|Yes, that is fairly fresh snow next to my fairly new Leaf|
I took delivery of my 100% electric car, Nissan Leaf, on Feb 25th - culminating a buying process that lasted atleast 10 months. Even though Leaf is a brand new vehicle with a myriad of new technologies, it has been a totally trouble free month of wonership. Join me after the break as I talk about the experience so far.
First some background, before I talk about my experience with the car.
We are a 2 car family - I had been driving a '98 Nissan Maxima as my daily commuter. My wife drives a Hyundai Santa Fe. When we go out together, we took one of the cars - Santa Fe if we need more space or going on a long trips, the Maxima otherwise. So, yes we have 2 Primary cars. Reviewers should take note of this - not sure what planet they live on - but this is the reality for majority of US households.
Leaf has replaced the Maxima. Within a week of getting Leaf, I sold the Maxima through Craigs List in a painless process within 3 days.
We live on the Sammamish Plataue, about 900 feet above the low lands surrounding Lake Sammamish. We are an eastern suburb of Seattle, some 25 miles away. My commute to the nearby city of Issaquah is short and downhill on roads that are 35 mph or 40 mph max speeds. Frequently my daily trips are longer at 20 to 30 miles because of work or shopping needs, with a few of those miles on the freeway.
I've been charging using the free Blink EVSE (aka "charger") from Ecotality. It is a "smart" EVSE with wi-fi, web connectivity and shows the amount of energy used to charge. It reports the daily usage to the server where we can see the stats. Unlike Leaf, Blink is rather buggy, though I've not had any problems charging the car. The extra features are a hit & miss. A new firmware to fix these issues has been promised and is eagerly awaited.
Leaf keeps track of and shows several statistics that are invaluable like miles/KW-hour (or mpkwh). I've been noting this down for each day, along with the type of trip and temperature. Leaf also has telematics - CarWings - that keeps its own statistics. Unfortunately Leaf's stats and CarWings's stats don't match currently, something Nissan says is it is working on to fix.
The most interesting part of living with Leaf has been that it is no different from earlier. I still drive my Leaf, my wife takes her Santa Fe. We haven't had any long trips this month, so all our trips together have been in Leaf. This is one thing slightly different from earlier - we make an effort to drive in Leaf when we go together.
My daily commutes, with the short distances involved has been very easy with Leaf. The max distance I covered commuting on a day was about 50 miles - mainly because I forgot to take the laptop and had to come back home, doubling my commute that day.
Charging has been very easy too - I spend about 30 seconds everyday to charge - 15 seconds to connect and 15 seconds to disconnect the cable from Blink. No more waiting in queue at the Costco gas station to fill the car. I charge to 80% on weekdays and 100% on weekends. I'll cover the reasons in my next post.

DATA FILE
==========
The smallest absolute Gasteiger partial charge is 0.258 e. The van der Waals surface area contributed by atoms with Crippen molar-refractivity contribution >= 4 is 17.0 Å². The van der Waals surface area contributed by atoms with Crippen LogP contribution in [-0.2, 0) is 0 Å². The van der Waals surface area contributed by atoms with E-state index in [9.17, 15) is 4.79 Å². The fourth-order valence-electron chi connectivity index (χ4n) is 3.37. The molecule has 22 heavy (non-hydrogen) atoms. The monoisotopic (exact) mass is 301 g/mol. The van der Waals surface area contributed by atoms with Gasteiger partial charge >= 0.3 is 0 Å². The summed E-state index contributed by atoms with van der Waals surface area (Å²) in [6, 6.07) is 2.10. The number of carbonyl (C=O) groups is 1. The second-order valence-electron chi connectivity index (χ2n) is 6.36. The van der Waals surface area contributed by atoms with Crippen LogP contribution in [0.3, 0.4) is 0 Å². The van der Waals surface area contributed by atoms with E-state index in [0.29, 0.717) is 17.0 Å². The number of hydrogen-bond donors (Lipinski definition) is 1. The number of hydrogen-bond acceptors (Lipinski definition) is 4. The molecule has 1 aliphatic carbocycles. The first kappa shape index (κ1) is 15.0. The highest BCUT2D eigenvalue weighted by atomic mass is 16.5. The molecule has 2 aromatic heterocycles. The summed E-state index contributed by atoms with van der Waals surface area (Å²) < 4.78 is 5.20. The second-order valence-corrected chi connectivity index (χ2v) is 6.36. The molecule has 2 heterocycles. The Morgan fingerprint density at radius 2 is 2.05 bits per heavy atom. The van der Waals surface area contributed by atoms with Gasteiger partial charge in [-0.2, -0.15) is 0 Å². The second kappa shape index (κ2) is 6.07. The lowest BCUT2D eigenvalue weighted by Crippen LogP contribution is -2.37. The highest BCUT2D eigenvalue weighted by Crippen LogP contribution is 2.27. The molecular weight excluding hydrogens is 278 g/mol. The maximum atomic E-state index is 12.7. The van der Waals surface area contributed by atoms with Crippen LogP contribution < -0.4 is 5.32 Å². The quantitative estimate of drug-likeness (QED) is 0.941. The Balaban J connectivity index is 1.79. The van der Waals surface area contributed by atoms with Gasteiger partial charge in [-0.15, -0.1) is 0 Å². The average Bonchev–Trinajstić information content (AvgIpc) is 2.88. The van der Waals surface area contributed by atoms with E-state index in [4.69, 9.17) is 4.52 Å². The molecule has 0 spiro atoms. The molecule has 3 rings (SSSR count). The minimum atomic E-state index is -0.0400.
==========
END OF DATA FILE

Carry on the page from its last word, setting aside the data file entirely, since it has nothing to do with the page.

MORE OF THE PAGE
When we take Leaf out in the evening, I charge for an hour or so. I had gone to my dealer to pickup the plates - which is a round trip of about 60 miles. In the evening we wanted to go out for dinner - which meant it was prudent to charge for an hour before leaving. That day I finished with 17 miles of the range indicator, but not the "Battery Low" indicator on Leaf, even though I drove around a bit near home to try and get that.
Surprisingly, not many people stop and stare at Leaf. The only people who seem to notice are the people who already know about Leaf. I've only had a few strangers ask me about leaf till now. They all knew about Leaf already. Ofcourse, the main question is how much range do I get per charge and how do I charge.
So, how much range does Leaf give ? It varies.
Surprsingly, the miles/kwh I get depends more on the weather than on the speed. I get about the same miles/kwh in my normal daily sub-urban commute and in mixed sub-urban/freeway commute with 65 mph as max. The efficiency has ranged from a low of 3.4 miles/kwh to a high of 5.0 miles/kwh. Instead of giving one range number at these efficiencies, I prefer to give multiple ranges, estimated using the efficiency numbers shown by Leaf. More details in my next post.
Efficiency : 5.0 miles/kwhA quick note on the driving experience - which has been widely covered by various reviewers. The low noise level is very nice and I'm now used to it. So is the lack of vibrations and the presence of easy torque from the get go. I notice all these conviniences only when I have to drive the fossil car on days my wife takes the Leaf. That is how it is with materialism. The luxuries are noticed only in their absense.
Range (till battery low) : 100 Miles (est @ 20kwh)
Range (till turtle mode) : 110 Miles (est @ 22kwh)
Range (full) : 120 Miles (est @ 24kwh)
Driving : Mixed with 10 miles freeway, 15 miles suburban
Climate : Sunny & Warm @ 50. No climate control.
Efficiency : 3.4 miles/kwh
Range (till battery low) : 68 Miles (est @ 20kwh)
Range (till turtle) : 75 Miles (est @ 22kwh)
Range (full) : 82 Miles (est @ 24kwh)
Driving : 11 miles suburban. Little regen, since charged to 100%.
Climate : Cold & Wet @ 35-40. Climate control all the time, set to 70 Deg.
I can't imagine going back to an ICE car as my primary car - just as I can't imagine going back to a small standard definition TV for daily viewing. This sums up how I feel about EVs, after a month of living with one.